Sunday, July 21, 2013

Book Review: Ender's Game by Orson Scott Card

Ender's Game by Orson Scott Card

Science Fiction

Published July 15th 1994 by Tor Science Fiction

Literary Awards:
Hugo Award for Best Novel (1986)
Nebula Award for Best Novel (1985)



My Rating:


In order to develop a secure defense against a hostile alien race's next attack, government agencies breed child geniuses and train them as soldiers. A brilliant young boy, Andrew "Ender" Wiggin lives with his kind but distant parents, his sadistic brother Peter, and the person he loves more than anyone else, his sister Valentine. Peter and Valentine were candidates for the soldier-training program but didn't make the cut—young Ender is the Wiggin drafted to the orbiting Battle School for rigorous military training.
Ender's skills make him a leader in school and respected in the Battle Room, where children play at mock battles in zero gravity. Yet growing up in an artificial community of young soldiers Ender suffers greatly from isolation, rivalry from his peers, pressure from the adult teachers, and an unsettling fear of the alien invaders. His psychological battles include loneliness, fear that he is becoming like the cruel brother he remembers, and fanning the flames of devotion to his beloved sister.
Is Ender the general Earth needs? But Ender is not the only result of the genetic experiments. The war with the Buggers has been raging for a hundred years, and the quest for the perfect general has been underway for almost as long. Ender's two older siblings are every bit as unusual as he is, but in very different ways. Between the three of them lie the abilities to remake a world. If, that is, the world survives. 

First of all, I feel like I need to express that I do not support this author at all. I borrowed this book from the library and after finding out that Orson Scott Card is an asshole, I will not be going to watch the movie in theaters nor will I ever purchase one of his novels. I know, we are almost 30 years too late to care about how much money he makes and what old fashioned agenda he has planned for those royalties, but I will never help fund the spread of HATRED. I greatly appreciate it when people don't try to spread their religion and hatred to the rest of the world.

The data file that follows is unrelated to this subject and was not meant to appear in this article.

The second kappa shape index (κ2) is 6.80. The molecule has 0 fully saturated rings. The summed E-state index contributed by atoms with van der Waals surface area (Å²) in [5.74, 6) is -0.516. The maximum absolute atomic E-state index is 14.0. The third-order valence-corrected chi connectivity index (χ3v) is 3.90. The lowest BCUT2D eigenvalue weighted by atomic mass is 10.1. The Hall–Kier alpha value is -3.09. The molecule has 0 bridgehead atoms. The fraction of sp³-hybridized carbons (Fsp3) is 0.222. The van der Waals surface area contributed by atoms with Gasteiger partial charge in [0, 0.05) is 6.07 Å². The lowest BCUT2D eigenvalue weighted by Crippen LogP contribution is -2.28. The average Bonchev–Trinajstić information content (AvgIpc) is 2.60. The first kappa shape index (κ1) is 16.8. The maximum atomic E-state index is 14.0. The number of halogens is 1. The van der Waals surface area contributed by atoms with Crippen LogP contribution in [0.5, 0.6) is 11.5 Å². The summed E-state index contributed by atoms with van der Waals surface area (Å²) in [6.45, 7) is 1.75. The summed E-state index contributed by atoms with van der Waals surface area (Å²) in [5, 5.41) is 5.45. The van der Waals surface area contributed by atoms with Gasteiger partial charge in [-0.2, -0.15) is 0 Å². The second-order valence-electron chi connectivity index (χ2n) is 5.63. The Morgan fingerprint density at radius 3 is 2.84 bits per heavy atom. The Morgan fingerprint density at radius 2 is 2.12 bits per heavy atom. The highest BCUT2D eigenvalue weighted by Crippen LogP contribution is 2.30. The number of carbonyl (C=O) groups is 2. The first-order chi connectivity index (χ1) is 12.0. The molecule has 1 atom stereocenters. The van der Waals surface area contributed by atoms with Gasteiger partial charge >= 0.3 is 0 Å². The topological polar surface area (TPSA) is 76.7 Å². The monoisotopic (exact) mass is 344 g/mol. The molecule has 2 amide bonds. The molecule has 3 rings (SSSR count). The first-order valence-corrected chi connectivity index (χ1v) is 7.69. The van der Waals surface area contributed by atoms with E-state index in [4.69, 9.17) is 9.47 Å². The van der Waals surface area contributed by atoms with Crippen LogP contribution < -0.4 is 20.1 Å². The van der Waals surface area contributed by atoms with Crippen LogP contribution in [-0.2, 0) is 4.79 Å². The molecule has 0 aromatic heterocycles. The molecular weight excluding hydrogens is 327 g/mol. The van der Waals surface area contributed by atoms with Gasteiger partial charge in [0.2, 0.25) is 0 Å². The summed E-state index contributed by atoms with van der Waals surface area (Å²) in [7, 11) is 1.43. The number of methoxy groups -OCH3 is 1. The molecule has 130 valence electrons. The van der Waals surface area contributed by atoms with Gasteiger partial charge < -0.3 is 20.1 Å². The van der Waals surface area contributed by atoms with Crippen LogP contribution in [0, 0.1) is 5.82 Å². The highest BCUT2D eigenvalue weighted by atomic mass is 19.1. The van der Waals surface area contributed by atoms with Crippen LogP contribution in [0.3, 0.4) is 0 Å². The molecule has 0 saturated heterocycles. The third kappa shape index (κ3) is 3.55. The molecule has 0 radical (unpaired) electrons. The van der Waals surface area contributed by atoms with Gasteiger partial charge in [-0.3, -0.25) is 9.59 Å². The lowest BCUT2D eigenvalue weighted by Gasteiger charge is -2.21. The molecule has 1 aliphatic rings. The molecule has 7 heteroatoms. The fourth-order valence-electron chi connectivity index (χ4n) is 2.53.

Author aside, I rather enjoyed Ender's Game.

At the age of 6, Andrew 'Ender' Wiggin is taken to Battle School, which is a sort of space station floating in orbit around Earth. About 100 years before, aliens - better known to these characters as 'buggers' - attacked Earth and were defeated but are expected to return soon so brilliant young children are collected and brought to Battle School to become soldiers . Ender's something of a genius and the people that run the battle school hope for him to be the best and become a commander in the next 'bugger war'.

The majority of this novel is Ender learning to deal with the lack of gravity and how to 'fight' in what I can only compare to the likes of 'laser tag' wars against other children. It all seems like good fun but the majority of these children (ages 6 to 13-ish) comport themselves like soldiers and take things pretty seriously. The other half is Ender dealing with an inner struggle against himself and what he thinks he might become but hopes with all his heart that he won't. It was really easy to sympathize with him.

One thing I thought was a little strange but added to the novel was the lack of adults. There seemed to be a few onboard the Battle Station, but the author gave the impression that these children taught themselves and taught each other everything they knew. Genius or no, it seems a bit far fetched that any child could learn battle strategies from another child. But that's exactly what happened. Ender learns from a multitude of people but mostly from himself because he had a quick wit and discovered things that no one else seemed to have thought of before.

While reading, I was just kind of  'eh'  about the whole novel, but the ending - THAT ENDING - really kicked it up a star.

There's a lot of bullying in this novel and some themes of murder but otherwise, I'd recommend it to young readers and adult readers alike.

1 comment:

  1. Ah, I remember reading this in high school English class. I really loved the twist at the end, I thought it was very creative and agree it really made the novel stand out. I didn't read the rest in the series, but I hear they are just as good!

    Alise @ Readers in Wonderland